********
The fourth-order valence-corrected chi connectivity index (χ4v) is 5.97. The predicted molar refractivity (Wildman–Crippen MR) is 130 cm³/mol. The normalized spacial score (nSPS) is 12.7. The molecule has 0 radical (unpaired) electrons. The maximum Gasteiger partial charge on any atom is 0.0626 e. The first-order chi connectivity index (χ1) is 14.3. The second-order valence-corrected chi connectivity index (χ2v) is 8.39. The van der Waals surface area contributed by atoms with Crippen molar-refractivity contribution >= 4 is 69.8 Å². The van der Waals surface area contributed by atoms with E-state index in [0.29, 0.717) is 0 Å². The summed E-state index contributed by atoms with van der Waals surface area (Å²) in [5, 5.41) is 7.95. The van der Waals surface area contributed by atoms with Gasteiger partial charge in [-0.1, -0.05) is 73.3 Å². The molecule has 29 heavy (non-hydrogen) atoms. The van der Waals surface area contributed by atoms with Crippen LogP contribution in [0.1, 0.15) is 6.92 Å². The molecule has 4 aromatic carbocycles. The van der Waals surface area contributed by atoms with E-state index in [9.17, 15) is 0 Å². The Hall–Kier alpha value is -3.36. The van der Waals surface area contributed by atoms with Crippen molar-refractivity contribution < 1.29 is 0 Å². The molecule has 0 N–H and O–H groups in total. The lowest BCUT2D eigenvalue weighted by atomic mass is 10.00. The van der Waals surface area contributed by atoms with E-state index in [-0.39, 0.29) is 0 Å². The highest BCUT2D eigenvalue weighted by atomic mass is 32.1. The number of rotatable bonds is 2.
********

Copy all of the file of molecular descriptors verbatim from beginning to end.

The fourth-order valence-corrected chi connectivity index (χ4v) is 5.97. The predicted molar refractivity (Wildman–Crippen MR) is 130 cm³/mol. The normalized spacial score (nSPS) is 12.7. The molecule has 0 radical (unpaired) electrons. The maximum Gasteiger partial charge on any atom is 0.0626 e. The first-order chi connectivity index (χ1) is 14.3. The second-order valence-corrected chi connectivity index (χ2v) is 8.39. The van der Waals surface area contributed by atoms with Crippen molar-refractivity contribution >= 4 is 69.8 Å². The van der Waals surface area contributed by atoms with E-state index in [0.29, 0.717) is 0 Å². The summed E-state index contributed by atoms with van der Waals surface area (Å²) in [5, 5.41) is 7.95. The van der Waals surface area contributed by atoms with Gasteiger partial charge in [-0.1, -0.05) is 73.3 Å². The molecule has 29 heavy (non-hydrogen) atoms. The van der Waals surface area contributed by atoms with Crippen LogP contribution in [0.1, 0.15) is 6.92 Å². The molecule has 4 aromatic carbocycles. The van der Waals surface area contributed by atoms with E-state index in [9.17, 15) is 0 Å². The Hall–Kier alpha value is -3.36. The van der Waals surface area contributed by atoms with Crippen molar-refractivity contribution < 1.29 is 0 Å². The molecule has 0 N–H and O–H groups in total. The lowest BCUT2D eigenvalue weighted by atomic mass is 10.00. The van der Waals surface area contributed by atoms with E-state index in [-0.39, 0.29) is 0 Å². The highest BCUT2D eigenvalue weighted by atomic mass is 32.1. The number of rotatable bonds is 2.